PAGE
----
Whistleblower News: False Claims, Navy Contractor07/10/2018
Swiss Say 1MDB Used as Ponzi Scheme to Bribe Officials
Malaysia’s 1MDB economic development fund was used as a Ponzi scheme by a clutch of conspirators to pay bribes and enrich themselves, Switzerland’s top prosecutor said days after former Malaysian Prime Minister Najib Razak was charged with corruption for his role in the affair.
Swiss authorities are now investigating six people for their alleged involvement in the multi-billion dollar 1MDB scandal and two Swiss banks -- Falcon Private Bank and BSI SA -- remain under suspicion, Swiss Attorney General Michael Lauber told reporters Tuesday in Putrajaya following a meeting with his Malaysian counterpart Tommy Thomas. read more »
Health Quest and Putnam Hospital Center to Pay $14.7 Million to Resolve False Claims Act Allegations
Health Quest Systems, Inc. and certain of its subsidiaries (Health Quest) and Putnam Health Center (PHC) have agreed to pay over $14.7 million to resolve allegations of violations of the False Claims Act by submitting inflated and otherwise ineligible claims for payment, the Justice Department announced today. New-York based Health Quest is a family of integrated hospitals and healthcare providers that deliver surgical, medical and home health care services. PHC is a Health Quest subsidiary hospital based in Carmel Hamlet, New York.
“This resolution is a testament to our deep commitment to protecting the integrity of federally- funded healthcare programs,” said Acting Assistant Attorney General Chad A. Readler for the Justice Department’s Civil Division. “We are determined to hold accountable healthcare providers that knowingly claim taxpayer funds to which they are not entitled.”
In the settlement announced today, Health Quest and PHC admitted, acknowledged, and accepted responsibility for certain facts involving the submission of improper claims for various health-related services, including the following:
From April 1, 2009 through June 23, 2015, Health Quest submitted claims for evaluation and management services but did not sufficiently document the services to support the level of service billed. As a result, the services were billed two levels higher than supported by the medical record. read more »
Whistleblowers’ options for legal appeals just got wider
A bill signed into law July 9, 2018, enables federal employees to file appeals on Merit Systems Protection Board decisions to any federal appeals court of competent jurisdiction.
The All Circuit Review Act enables federal employees, applicants for federal employment and the Office of Personnel Management to file appeals on cases alleging reprisal for whistleblowing or other protected activities outside of the Federal Circuit Court of Appeals.
The change is based on a six-year pilot program that also allowed federal whistleblowers to file appeals across a wider array of federal courts.
According to a June 25 news release by the Make it Safe Coalition, which is dedicated to strengthening protections for whistleblowers, the Federal Circuit Court of Appeals has a largely negative track record toward whistleblower claims, ruling against the whistleblower in 240 out of 243 decisions prior to the pilot program.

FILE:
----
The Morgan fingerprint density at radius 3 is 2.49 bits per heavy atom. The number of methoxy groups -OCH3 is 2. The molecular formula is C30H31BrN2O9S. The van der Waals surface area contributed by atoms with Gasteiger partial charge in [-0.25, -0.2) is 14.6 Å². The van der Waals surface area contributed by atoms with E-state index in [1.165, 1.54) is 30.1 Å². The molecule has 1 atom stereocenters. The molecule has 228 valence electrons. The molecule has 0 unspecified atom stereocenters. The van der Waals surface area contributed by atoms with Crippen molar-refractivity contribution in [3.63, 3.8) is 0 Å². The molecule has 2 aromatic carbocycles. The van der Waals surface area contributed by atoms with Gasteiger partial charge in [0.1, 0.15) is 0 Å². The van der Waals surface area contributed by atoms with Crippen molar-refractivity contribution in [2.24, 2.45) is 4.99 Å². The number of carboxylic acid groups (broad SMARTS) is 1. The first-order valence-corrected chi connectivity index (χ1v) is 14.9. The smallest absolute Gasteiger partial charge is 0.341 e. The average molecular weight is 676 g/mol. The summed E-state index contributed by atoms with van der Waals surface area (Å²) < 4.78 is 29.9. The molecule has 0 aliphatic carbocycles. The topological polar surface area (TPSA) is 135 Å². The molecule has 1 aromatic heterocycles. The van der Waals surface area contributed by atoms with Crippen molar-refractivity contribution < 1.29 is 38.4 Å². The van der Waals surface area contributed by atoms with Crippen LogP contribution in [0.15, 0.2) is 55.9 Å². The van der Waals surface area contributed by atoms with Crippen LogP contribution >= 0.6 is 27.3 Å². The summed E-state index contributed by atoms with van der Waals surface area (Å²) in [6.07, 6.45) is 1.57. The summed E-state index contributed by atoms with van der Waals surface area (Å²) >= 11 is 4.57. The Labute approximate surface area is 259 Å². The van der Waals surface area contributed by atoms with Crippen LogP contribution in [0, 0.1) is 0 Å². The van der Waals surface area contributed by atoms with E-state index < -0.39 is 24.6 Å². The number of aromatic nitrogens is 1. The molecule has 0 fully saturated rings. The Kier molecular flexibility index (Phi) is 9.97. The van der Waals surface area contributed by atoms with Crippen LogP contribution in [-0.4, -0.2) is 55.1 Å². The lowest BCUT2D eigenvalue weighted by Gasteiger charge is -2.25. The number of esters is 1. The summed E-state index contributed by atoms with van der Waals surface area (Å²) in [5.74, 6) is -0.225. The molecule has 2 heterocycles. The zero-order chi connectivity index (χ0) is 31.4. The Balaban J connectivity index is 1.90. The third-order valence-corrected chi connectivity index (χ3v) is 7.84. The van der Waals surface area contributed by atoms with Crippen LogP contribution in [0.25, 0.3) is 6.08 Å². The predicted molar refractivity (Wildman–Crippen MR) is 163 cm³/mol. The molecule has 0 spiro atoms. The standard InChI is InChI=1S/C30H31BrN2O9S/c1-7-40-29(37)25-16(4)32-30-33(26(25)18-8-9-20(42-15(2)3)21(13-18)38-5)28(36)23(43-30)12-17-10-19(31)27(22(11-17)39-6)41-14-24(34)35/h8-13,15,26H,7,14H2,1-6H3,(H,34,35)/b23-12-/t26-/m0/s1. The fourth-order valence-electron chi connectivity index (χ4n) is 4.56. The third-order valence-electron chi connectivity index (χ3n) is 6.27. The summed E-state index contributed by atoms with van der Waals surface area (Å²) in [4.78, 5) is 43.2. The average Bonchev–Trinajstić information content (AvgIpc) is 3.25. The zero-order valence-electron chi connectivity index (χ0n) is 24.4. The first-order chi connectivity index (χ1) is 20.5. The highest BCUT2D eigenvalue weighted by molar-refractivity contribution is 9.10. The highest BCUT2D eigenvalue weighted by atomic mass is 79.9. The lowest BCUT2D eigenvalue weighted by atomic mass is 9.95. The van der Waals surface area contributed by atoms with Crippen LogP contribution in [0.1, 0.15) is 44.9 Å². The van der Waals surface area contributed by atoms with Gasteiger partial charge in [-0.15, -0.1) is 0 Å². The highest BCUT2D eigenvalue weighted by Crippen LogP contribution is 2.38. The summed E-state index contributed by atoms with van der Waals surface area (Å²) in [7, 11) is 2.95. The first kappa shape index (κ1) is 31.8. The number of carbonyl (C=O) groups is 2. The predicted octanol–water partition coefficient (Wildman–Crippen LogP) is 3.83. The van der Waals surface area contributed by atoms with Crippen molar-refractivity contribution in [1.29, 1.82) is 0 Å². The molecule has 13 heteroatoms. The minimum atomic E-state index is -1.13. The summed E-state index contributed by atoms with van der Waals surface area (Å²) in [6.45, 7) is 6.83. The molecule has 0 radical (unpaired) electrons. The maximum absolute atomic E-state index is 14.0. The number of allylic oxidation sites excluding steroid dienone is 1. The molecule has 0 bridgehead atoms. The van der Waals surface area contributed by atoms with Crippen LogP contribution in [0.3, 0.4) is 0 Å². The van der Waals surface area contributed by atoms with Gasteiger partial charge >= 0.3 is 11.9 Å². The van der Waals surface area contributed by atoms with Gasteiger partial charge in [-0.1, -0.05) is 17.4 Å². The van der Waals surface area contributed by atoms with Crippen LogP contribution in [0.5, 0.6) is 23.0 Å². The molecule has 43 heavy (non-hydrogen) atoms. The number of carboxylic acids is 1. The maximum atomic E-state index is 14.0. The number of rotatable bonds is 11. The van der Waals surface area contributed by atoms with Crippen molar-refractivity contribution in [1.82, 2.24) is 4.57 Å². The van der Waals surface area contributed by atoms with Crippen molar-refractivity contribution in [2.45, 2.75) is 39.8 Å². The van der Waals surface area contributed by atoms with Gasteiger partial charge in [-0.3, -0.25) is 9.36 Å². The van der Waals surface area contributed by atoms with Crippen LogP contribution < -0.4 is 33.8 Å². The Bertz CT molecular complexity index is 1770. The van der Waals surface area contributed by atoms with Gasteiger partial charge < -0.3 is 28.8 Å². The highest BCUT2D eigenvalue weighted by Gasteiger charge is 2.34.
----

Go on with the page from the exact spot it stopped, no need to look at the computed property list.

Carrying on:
“This is a significant step to improving the chances of whistleblowers to prevail on their claims in court and is cause for celebration. However, it is imperative that Congress continue to act to give whistleblowers access to jury trials and to strengthen whistleblower protections for those in the intelligence community and the military,” said Liz Hempowicz, director of public policy at the Project On Government Oversight, in the news release. read more »
Navy reprimands Hawaii sailor for accepting contractor gifts
The Navy has censured a Pearl Harbor-based active duty captain for "repeatedly and improperly" accepting gifts from a defense contractor at the center of a fraud and bribery scheme that cost the government about $35 million.
Navy Secretary Richard Spencer sent Capt. Charles A. Johnson a censure letter last month saying he accepted the gifts from Leonard Glenn Francis, also known as "Fat Leonard," The Honolulu Star-Advertiser reported Monday.
More than two dozen people have been charged in related cases, including more than 20 current and former Navy officials.
The Navy said there's a five-year statute of limitations for court-martial charges. It's not considering such charges against Johnson, but is evaluating what further administrative action it will take.
Through Navy Region Hawaii, Johnson declined to comment to the Star-Advertiser.
On July 26, 2006, Francis, who is based in Singapore, paid over $6,000 for food, alcohol and entertainment for a party in the Asian nation to celebrate Johnson's promotion to commander, the censure states. Johnson, who was serving with Carrier Strike Group 5 at the time, paid $500 for the party, the document says. read more »